|Solomon Thomas and Steve Wilson-Smith in "Coil" - image Rosie Hastie
Mark Rogers, Solomon Thomas, Steve Wilson-Alexander and Carly Young.
by: Rose Maher, Solomon Thomas, Steve Wilson-Alexander
by Solomon Thomas – Screenplay by Mark Rogers
by Carly Young – Automation Programming by Chris Howell
Queanbeyan Performing Arts Centre, August 8th & 9th.
on 8th August reviewed by BILL STEPHENS.
group-devised exploration of experimental video-theatre is an elegy about
loneliness, nostalgia and friendship.
the Queanbeyan Performing Arts Centre as part of an extensive national tour, “Coil”
is performed in a realistic reproduction of a suburban video shop complete with
videos, DVD, and movie posters. This occupies one side of the stage, and a huge
video screen is arranged on the other.
Wilson-Alexander plays Steve, a charming video store proprietor, who casually addresses
the audience as if it were one of his regular customers. Steve reminisces about
the demise of video shops, his favourite movies, his favourite actors, and his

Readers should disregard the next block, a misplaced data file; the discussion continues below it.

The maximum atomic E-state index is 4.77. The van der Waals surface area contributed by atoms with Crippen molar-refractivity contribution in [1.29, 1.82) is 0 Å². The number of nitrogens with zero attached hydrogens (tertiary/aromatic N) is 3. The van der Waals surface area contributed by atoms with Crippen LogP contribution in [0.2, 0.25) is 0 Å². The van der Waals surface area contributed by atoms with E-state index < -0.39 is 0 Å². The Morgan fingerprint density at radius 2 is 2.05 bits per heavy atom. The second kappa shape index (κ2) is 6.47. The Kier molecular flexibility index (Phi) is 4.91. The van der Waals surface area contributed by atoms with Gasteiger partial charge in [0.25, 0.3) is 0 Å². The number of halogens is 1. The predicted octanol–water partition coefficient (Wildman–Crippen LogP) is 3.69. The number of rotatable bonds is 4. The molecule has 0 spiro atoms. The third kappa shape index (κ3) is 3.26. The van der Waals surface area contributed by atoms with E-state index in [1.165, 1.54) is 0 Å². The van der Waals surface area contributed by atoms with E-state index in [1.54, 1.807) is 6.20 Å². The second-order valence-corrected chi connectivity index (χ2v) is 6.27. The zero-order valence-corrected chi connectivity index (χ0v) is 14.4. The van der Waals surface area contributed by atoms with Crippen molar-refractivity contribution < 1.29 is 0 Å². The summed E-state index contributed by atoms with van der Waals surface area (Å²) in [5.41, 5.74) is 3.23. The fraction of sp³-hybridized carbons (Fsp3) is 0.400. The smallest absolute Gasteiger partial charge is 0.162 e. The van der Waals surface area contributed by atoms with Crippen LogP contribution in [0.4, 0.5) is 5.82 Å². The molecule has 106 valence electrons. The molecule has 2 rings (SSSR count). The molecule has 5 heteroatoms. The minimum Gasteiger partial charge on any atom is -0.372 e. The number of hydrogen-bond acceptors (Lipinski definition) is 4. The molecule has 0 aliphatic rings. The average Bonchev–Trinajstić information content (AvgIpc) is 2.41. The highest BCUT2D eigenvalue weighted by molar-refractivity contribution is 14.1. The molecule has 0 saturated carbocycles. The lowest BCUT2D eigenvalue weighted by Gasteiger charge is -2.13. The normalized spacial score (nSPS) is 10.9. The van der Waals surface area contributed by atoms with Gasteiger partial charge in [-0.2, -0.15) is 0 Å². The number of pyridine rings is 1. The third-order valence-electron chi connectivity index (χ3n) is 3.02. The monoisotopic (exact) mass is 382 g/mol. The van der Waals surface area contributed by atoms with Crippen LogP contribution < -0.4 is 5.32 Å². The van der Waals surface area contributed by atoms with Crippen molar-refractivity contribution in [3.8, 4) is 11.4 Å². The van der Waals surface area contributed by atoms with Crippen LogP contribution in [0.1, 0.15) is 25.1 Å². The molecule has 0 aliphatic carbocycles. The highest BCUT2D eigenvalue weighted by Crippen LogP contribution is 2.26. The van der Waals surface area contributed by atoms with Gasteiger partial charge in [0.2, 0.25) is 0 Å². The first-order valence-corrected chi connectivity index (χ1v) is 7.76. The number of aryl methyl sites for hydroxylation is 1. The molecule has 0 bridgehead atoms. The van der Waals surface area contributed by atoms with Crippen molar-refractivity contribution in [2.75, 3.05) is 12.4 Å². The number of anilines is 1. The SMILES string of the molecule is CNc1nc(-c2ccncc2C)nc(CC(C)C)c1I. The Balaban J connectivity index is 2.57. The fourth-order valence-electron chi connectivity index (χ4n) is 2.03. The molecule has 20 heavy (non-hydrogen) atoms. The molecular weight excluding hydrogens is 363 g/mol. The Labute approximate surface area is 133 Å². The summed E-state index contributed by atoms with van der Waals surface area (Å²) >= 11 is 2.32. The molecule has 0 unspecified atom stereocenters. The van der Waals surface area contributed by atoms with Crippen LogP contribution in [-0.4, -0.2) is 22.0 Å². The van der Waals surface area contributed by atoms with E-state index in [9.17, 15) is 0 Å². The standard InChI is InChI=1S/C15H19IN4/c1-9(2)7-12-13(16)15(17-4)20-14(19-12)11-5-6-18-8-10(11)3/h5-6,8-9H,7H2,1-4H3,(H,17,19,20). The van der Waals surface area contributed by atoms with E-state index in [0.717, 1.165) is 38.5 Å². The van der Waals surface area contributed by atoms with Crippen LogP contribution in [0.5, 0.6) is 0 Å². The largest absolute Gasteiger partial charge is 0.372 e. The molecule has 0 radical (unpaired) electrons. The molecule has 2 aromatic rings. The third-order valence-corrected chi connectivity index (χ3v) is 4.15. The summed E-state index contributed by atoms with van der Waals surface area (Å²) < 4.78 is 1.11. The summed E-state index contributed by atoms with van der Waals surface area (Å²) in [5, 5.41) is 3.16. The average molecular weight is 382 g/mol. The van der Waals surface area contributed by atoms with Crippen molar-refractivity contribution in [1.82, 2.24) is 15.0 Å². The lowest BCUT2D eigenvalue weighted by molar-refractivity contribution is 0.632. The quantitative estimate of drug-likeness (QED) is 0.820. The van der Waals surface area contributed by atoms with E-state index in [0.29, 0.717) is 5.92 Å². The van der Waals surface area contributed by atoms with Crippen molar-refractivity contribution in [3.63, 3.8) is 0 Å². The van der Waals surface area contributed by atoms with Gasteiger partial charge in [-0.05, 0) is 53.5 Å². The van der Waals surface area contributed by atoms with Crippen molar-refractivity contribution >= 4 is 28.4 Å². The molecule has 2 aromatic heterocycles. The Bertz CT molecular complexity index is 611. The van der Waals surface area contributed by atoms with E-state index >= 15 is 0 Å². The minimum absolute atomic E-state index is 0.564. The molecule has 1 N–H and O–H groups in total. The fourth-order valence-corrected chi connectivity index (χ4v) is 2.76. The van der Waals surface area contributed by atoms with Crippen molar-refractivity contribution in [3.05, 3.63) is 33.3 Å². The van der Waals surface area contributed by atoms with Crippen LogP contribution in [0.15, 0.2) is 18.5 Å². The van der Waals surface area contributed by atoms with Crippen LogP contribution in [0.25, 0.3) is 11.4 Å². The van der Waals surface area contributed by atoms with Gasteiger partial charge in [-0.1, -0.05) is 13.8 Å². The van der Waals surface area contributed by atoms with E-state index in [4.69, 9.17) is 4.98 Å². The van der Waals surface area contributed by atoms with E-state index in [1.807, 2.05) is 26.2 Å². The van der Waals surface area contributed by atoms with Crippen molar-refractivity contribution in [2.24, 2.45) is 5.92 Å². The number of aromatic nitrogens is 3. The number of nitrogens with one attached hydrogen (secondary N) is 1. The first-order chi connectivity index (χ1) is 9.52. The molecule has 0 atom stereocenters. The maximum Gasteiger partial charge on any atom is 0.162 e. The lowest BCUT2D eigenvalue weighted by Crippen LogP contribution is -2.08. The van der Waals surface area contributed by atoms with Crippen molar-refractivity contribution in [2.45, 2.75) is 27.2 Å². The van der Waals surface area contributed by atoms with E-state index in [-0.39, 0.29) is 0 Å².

favourite way of spending time (watching his favourite movies on video). He offers
information about his friends; their favourite movies, favourite actors etc.
|Steve Wilson-Alexander - Rose Maher - Solomon Thomas in "Coil" - image: Lucy Parakhina
Then he introduces
his friends, Rose Maher and Solomon Thomas, and confides that the three of them
are making a movie. He invites the audience to watch them make it.
on a computer on one side of the stage while Solomon operates a hand held video
camera and they immediately set about quickly filming a series of filler shots
with Steve playing all the roles. These shots are filmed out of sequence and
make no sense.
are satisfied they have enough material, they quickly assemble it and run the
film in real time; technology blurring reality and fantasy with results that
are hilarious and fascinating.
As the filming
and the movie progresses however, the audience finds itself privy to a
conversation between Steve and Rose, during which Rose accuses Steve of living
in the past rather than face the future. Refusing to be caught up in his life
any longer she ends the friendship.
weaving of fantasy and reality, live theatre and technology is not only subtly subversive;
it is also hugely entertaining and unexpectedly moving. But best of all, it leaves
the audience with unanswered questions about life, technology and the future.
|Solomon Thomas - Stever Wilson-Alexander in "Coil" - image: Lucy Parakhina.
This review also published in AUSTRALIAN ARTS REVIEW. www.artsreview.com.au